Nonprofit Donations Seem to Be Recovering from the Recession
September 11, 2012 While many nonprofits nationally are still recovering from the Great Recession and say they are having difficulty raising fund from affluent donors, a number of the largest charitable institutions in the Boston area say their donations have recovered to pre-recession levels.
Recently released data from the Internal Revenue Service shows that people of every income level wrote off $158-billion in charitable donations in 2009 and $172-billion in 2008, according to a report in The Chronicle of Philanthropy. Specifically:
- Giving by people earning $200,000 a year or more fell by $31 billion from 2007 to 2009.
- Those who earned under $100,000 dropped their contributions by $4 billion.
As the nation is about to mark the fourth year since the collapse of the financial markets, many fundraisers had expected gifts from the wealthy to have recovered by now, especially given the gains in the stock market that have helped many affluent people rebuild their net worth, the publication noted.
But that isnt happening, some experts say, because donors feel so shaky about the economy and uncertain whether Congress will raise tax rates or limit charitable deductions.
However, a report in this weeks Boston Business Journal found that Bostons largest charitable institutions have managed to claw their way back to their prerecession donation levels, thanks partly to steady commitments from corporations.
According to the BBJ, total donations to Boston area nonprofits bottomed out in 2009 and 2010 before they stabilized and started a slow recovery.
Were back on track, despite a continuing sluggish economy, the paper quoted Michael Durkin, president of United Way of Massachusetts Bay and Merrimack Valley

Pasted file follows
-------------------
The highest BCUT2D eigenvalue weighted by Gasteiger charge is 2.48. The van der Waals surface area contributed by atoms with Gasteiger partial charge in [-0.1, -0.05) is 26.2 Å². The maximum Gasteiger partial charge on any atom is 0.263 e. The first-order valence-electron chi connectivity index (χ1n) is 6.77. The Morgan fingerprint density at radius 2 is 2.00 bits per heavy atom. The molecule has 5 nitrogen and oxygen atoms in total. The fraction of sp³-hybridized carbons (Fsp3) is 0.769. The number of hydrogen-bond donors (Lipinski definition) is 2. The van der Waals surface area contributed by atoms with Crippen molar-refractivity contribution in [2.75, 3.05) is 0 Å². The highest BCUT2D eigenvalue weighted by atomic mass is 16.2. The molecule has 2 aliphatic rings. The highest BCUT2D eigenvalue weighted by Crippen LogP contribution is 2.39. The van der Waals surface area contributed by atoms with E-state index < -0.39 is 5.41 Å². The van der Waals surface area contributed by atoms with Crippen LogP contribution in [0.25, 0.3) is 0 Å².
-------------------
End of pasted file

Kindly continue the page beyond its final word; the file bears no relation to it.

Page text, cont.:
The United Way reportedly intends to raise about $48 million in donations this year, about the same it did in 2008.
Similarly, The Boston Foundation
, the second largest grantmaking foundation in Massachusetts, expects to raise $75 million this year through fundraising, the BBJ reported, about the same it raised before the recession.
Since there is no readily available single source of information on donations to Massachusetts nonprofits as a whole, it is difficult to assess how the sector is faring.
In addition, since many donors dont itemize contributions on their tax returns, the recessions effect on total charitable giving may never be fully known, The Chronicle noted.
Total charitable contributions from American individuals, bequests, corporations, and foundations increased by four percent last year, according to Giving USA Foundation and the Center on Philanthropy at Indiana University.
Total giving in 2011 was estimated to be $298.42 billion, up from $286.91 billion for 2010, according to Giving USA.
In 2009, total charitable giving in the United States was approximately $304 billion, according to Giving USA, down four percent from 2008.